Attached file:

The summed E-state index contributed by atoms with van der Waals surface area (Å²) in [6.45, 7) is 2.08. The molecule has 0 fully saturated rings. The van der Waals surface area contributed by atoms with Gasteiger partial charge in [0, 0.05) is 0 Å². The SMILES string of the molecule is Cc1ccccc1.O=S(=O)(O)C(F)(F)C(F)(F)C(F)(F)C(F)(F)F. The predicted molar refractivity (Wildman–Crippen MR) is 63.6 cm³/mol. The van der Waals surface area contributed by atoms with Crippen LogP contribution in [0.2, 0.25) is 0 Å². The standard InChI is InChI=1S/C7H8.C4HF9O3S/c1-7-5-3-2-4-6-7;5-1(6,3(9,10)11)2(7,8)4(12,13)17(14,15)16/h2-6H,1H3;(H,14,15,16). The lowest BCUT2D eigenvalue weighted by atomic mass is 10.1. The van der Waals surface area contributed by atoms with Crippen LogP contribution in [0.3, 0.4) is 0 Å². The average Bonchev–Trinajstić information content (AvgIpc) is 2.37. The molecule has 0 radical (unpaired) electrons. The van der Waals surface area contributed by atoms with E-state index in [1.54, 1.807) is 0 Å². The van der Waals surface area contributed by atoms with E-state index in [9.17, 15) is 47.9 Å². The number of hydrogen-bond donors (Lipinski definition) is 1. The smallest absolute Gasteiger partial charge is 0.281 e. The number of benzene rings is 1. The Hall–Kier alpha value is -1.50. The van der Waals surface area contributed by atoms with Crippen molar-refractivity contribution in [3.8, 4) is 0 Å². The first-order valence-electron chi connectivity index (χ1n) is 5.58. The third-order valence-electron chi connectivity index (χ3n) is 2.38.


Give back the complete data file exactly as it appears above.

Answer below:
The summed E-state index contributed by atoms with van der Waals surface area (Å²) in [6.45, 7) is 2.08. The molecule has 0 fully saturated rings. The van der Waals surface area contributed by atoms with Gasteiger partial charge in [0, 0.05) is 0 Å². The SMILES string of the molecule is Cc1ccccc1.O=S(=O)(O)C(F)(F)C(F)(F)C(F)(F)C(F)(F)F. The predicted molar refractivity (Wildman–Crippen MR) is 63.6 cm³/mol. The van der Waals surface area contributed by atoms with Crippen LogP contribution in [0.2, 0.25) is 0 Å². The standard InChI is InChI=1S/C7H8.C4HF9O3S/c1-7-5-3-2-4-6-7;5-1(6,3(9,10)11)2(7,8)4(12,13)17(14,15)16/h2-6H,1H3;(H,14,15,16). The lowest BCUT2D eigenvalue weighted by atomic mass is 10.1. The van der Waals surface area contributed by atoms with Crippen LogP contribution in [0.3, 0.4) is 0 Å². The average Bonchev–Trinajstić information content (AvgIpc) is 2.37. The molecule has 0 radical (unpaired) electrons. The van der Waals surface area contributed by atoms with E-state index in [1.54, 1.807) is 0 Å². The van der Waals surface area contributed by atoms with E-state index in [9.17, 15) is 47.9 Å². The number of hydrogen-bond donors (Lipinski definition) is 1. The smallest absolute Gasteiger partial charge is 0.281 e. The number of benzene rings is 1. The Hall–Kier alpha value is -1.50. The van der Waals surface area contributed by atoms with Crippen molar-refractivity contribution in [3.8, 4) is 0 Å². The first-order valence-electron chi connectivity index (χ1n) is 5.58. The third-order valence-electron chi connectivity index (χ3n) is 2.38.